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Open Access Study protocol

ProCOC: The prostate cancer outcomes cohort study

Martin Umbehr1*, Thomas M Kessler1, Tullio Sulser2, Glen Kristiansen3, Nicole Probst4, Johann Steurer1 and Lucas M Bachmann1

Author Affiliations

1 Horten Centre for patient oriented research and knowledge transfer, University of Zurich, University Hospital of Zurich, Postfach Nord, 8091 Zurich, Switzerland

2 Urological Clinic of the University Hospital of Zurich, Frauenklinikstrasse 10, 8091 Zurich, Switzerland

3 Department of Pathology of the University Hospital of Zurich, Rämistrasse 100, 8091 Zurich, Switzerland

4 The Cancer Registry of the Canton Zurich, Vogelsangstrasse 10, 8091 Zurich, Switzerland

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BMC Urology 2008, 8:9  doi:10.1186/1471-2490-8-9

Published: 17 June 2008

Abstract

Background

Despite intensive research over the last several decades on prostate cancer, many questions particularly those concerning early diagnosis and the choice of optimal treatment for each individual patient, still remain unanswered. The goal of treating patients with localized prostate cancer is a curative one and includes minimizing adverse effects to preserve an adequate quality of life. Better understanding on how the quality of life is affected depending on the treatment modality would assist patients in deciding which treatment to choose; furthermore, the development of prognostic biomarkers that indicate the future course of the illness is a promising approach with potential and the focus of much attention. These questions can be addressed in the context of a cohort study.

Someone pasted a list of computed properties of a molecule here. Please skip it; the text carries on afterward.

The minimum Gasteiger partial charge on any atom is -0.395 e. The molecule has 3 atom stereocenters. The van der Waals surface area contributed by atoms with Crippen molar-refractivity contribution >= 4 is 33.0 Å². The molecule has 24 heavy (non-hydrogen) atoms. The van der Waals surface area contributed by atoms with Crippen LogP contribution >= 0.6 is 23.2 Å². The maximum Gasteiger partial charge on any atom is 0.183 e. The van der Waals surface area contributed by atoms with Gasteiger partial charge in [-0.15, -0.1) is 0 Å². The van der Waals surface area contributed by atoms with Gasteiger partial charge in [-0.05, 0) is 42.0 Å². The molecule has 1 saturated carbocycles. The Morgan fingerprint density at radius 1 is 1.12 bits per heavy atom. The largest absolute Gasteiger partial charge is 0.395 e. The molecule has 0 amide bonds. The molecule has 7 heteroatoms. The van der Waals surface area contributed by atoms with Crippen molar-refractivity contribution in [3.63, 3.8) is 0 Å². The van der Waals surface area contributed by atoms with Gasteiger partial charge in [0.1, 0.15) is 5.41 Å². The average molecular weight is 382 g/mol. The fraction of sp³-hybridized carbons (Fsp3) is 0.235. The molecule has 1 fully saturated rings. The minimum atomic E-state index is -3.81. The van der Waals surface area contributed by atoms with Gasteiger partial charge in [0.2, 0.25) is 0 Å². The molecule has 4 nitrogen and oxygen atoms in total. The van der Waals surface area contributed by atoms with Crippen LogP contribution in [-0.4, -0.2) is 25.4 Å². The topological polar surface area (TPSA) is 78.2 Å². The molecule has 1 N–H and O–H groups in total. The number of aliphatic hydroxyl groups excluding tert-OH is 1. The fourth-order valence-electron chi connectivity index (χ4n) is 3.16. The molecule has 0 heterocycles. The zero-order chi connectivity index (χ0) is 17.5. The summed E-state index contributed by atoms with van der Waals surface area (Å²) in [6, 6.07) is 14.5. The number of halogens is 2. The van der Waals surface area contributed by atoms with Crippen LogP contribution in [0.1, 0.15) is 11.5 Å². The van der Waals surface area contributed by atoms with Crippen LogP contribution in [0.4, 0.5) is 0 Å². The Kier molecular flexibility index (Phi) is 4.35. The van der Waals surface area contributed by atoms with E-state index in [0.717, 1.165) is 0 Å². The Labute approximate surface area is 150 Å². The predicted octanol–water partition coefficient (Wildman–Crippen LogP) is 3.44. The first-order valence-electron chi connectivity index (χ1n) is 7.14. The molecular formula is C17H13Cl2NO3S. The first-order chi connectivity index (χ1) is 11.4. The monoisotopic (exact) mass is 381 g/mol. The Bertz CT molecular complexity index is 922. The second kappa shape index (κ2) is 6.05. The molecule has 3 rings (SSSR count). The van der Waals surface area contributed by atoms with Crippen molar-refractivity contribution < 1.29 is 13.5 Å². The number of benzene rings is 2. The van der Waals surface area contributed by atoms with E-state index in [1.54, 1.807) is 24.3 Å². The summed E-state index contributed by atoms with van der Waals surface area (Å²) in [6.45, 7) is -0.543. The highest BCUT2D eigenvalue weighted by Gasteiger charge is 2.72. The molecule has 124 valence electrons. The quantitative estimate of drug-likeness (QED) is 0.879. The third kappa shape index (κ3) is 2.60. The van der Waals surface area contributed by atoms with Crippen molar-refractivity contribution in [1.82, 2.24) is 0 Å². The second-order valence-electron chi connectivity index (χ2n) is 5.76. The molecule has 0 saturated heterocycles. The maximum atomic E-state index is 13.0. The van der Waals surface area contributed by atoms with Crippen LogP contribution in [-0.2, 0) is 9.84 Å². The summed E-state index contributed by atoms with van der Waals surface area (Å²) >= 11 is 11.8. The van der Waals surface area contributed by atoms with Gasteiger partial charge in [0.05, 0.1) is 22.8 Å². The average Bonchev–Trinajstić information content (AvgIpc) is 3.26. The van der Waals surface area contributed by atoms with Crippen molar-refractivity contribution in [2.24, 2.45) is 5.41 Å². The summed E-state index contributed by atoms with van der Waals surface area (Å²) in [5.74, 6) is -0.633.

Methods/Design

This is a prospective, multi-center cohort study within the canton of Zurich, Switzerland. We will include patients with newly diagnosed localized prostate cancer independently of treatment finally chosen. We will acquire clinical data including quality of life and lifestyle, prostate tissue specimen as well as further biological samples (blood and urine) before, during and after treatment for setup of a bio-bank. Assessment of these data and samples in the follow up will be done during routine controls. Study duration will be at least ten years. Influence of treatment on morbidity and mortality, including changes in quality of life, will be identified and an evaluation of biomarkers will be performed. Further we intend to set up a bio-bank containing blood and urine samples providing research of various natures around prostate cancer in the future.

Discussion

We presume that this study will provide answers to pertinent questions concerning prognosis and outcomes of men with localised prostate cancer.